Any model that is not truly sustainable, that chooses short-term gain for individual farmers over community development will not produce the conditions necessary to eliminate trafficking and forced child labor.

So is this a victory or not?

Yes, we should recognize this as a positive step forward but we can’t overstate it or we risk becoming too complacent and leaving the public confused.

Hershey’s has taken a step forward by:

  • Responding to consumer pressure and Fair Trade activism: WE have convinced the largest chocolate company in the U.S to change the way it does business!
  • Acknowledging the problem.
  • Agreeing to third party verification.

We would like Hershey to continue taking more steps. Yes, we can celebrate. And then get back to work.


You can’t think of everything, can you?

The holiday season always seems to take over like a train barreling down the tracks faster than you can control. You want to live up to your values, appreciate your friends and family and have fun during this season.  Here are five ways you can accomplish all three:

Equal Exchange Singing a Fair Trade Carol

1) Fair Trade Caroling is a great way to share the message of Fair Trade with your neighbors and community, so put on your Santa hat and have some fun!

To get you in the spirit, here are some clips of carolers making music and sharing the ideals of Fair Trade:

Ready to Start Caroling? Great, here’s all you need to know: First, download lyrics from our web site or make up your own. Next gather your carolers and start singing. Don’t forget to film it and send us the short video clip link of your Fair Trade Caroling adventure so we can share it with the world.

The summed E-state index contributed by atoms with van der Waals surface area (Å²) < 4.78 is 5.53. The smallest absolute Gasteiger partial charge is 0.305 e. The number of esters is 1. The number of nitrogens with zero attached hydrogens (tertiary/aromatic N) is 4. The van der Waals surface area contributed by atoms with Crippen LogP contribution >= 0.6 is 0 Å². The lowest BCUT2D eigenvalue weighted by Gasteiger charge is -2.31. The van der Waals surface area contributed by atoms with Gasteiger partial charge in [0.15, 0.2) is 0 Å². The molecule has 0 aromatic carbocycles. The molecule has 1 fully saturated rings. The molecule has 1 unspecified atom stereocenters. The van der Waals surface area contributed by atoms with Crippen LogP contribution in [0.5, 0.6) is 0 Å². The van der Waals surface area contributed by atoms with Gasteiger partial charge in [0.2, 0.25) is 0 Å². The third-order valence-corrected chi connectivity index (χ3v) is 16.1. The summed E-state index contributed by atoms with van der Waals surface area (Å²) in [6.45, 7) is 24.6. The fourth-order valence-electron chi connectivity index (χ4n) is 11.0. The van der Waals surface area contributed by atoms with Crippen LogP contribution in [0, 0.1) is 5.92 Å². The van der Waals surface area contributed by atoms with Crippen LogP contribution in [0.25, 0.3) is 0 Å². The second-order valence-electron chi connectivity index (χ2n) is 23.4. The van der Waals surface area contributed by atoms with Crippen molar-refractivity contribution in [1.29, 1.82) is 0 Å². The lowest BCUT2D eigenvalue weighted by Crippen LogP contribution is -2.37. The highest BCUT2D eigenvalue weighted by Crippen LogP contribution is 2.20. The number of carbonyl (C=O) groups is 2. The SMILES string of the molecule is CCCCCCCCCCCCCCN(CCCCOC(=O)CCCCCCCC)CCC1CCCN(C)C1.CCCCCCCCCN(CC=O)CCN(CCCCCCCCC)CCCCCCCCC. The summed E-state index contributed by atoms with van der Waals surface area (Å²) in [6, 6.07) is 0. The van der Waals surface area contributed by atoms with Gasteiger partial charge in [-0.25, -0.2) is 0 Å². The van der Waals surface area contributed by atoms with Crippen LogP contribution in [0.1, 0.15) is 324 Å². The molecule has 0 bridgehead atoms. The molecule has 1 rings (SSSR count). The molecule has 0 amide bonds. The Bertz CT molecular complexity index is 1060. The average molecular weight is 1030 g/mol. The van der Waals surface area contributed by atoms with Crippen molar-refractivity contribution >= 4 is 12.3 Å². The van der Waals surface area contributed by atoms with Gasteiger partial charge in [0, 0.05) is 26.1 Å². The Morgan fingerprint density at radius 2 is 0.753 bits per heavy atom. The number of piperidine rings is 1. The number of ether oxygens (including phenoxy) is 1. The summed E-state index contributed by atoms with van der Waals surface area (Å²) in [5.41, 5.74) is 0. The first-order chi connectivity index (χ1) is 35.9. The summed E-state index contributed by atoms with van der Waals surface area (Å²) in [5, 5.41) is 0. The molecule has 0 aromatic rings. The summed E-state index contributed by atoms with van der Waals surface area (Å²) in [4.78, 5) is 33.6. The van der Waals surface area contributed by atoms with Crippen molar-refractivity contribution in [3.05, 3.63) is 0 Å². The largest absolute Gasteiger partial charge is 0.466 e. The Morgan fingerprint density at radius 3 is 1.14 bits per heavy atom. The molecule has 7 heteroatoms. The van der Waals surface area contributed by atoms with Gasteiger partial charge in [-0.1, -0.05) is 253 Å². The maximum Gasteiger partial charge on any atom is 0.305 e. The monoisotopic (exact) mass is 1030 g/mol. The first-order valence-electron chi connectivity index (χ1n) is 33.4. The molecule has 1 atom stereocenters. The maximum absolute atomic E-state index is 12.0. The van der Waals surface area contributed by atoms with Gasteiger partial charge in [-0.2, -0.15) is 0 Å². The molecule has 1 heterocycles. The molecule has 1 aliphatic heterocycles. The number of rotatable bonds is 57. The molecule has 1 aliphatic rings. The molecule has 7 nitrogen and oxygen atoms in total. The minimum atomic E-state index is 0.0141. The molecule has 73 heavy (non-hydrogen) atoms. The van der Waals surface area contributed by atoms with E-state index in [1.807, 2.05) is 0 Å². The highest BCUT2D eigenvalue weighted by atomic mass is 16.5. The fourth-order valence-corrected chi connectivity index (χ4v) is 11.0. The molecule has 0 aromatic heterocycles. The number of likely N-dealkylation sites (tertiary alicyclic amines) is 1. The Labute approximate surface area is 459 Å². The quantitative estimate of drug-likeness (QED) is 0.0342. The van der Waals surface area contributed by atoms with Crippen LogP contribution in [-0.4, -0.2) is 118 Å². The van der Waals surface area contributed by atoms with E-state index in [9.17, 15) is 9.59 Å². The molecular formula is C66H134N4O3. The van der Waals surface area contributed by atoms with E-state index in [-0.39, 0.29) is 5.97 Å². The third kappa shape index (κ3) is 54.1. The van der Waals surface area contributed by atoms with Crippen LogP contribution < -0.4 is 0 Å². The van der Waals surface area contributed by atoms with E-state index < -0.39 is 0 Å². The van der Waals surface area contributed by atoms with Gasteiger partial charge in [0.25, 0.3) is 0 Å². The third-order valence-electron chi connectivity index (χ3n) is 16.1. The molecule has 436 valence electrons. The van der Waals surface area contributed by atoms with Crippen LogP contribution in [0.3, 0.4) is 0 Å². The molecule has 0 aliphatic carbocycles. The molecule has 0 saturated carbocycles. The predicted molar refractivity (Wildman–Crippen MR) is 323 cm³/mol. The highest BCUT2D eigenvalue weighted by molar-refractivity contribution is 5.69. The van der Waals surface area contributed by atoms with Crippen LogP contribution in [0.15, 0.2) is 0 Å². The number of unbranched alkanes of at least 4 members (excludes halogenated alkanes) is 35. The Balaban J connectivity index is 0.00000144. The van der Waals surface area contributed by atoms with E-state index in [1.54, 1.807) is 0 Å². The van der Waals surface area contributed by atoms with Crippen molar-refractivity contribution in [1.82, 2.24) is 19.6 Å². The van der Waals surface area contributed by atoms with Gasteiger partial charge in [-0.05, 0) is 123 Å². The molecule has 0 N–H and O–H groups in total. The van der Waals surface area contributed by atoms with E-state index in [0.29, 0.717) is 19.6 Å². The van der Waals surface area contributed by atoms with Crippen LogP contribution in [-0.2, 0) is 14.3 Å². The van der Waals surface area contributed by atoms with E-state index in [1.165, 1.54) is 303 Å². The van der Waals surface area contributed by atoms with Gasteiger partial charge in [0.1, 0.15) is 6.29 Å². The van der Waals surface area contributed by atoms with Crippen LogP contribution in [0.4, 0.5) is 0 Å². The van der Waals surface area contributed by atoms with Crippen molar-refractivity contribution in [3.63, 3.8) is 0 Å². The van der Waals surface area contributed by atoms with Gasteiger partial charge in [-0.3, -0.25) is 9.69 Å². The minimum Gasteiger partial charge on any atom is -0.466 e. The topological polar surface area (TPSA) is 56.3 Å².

Fair Trade Gift Membership Package

2) Shop Fair Trade.  Yes you probably had thought of that, but did you know there is a way to give a Fair Trade gift that won’t take up much space in your friends tiny apartment but will still make a big difference in the lives of small producers and farmers? It’s true. Simply give a Fair Trade Membership Gift Package. Your gift supports Global Exchange’s Fair Trade program and commitment to growing the Fair Trade movement and includes all sorts of cool perks. Check it out online here!

Of course, if you are looking for unique Fair Trade products, pop by one of our Bay Area or DC stores to find a wide selection of Fair Trade products. Or use the Fair Trade Federation product locator http://www.fairtradefederation.org/ to search for Fair Trade products throughout the US.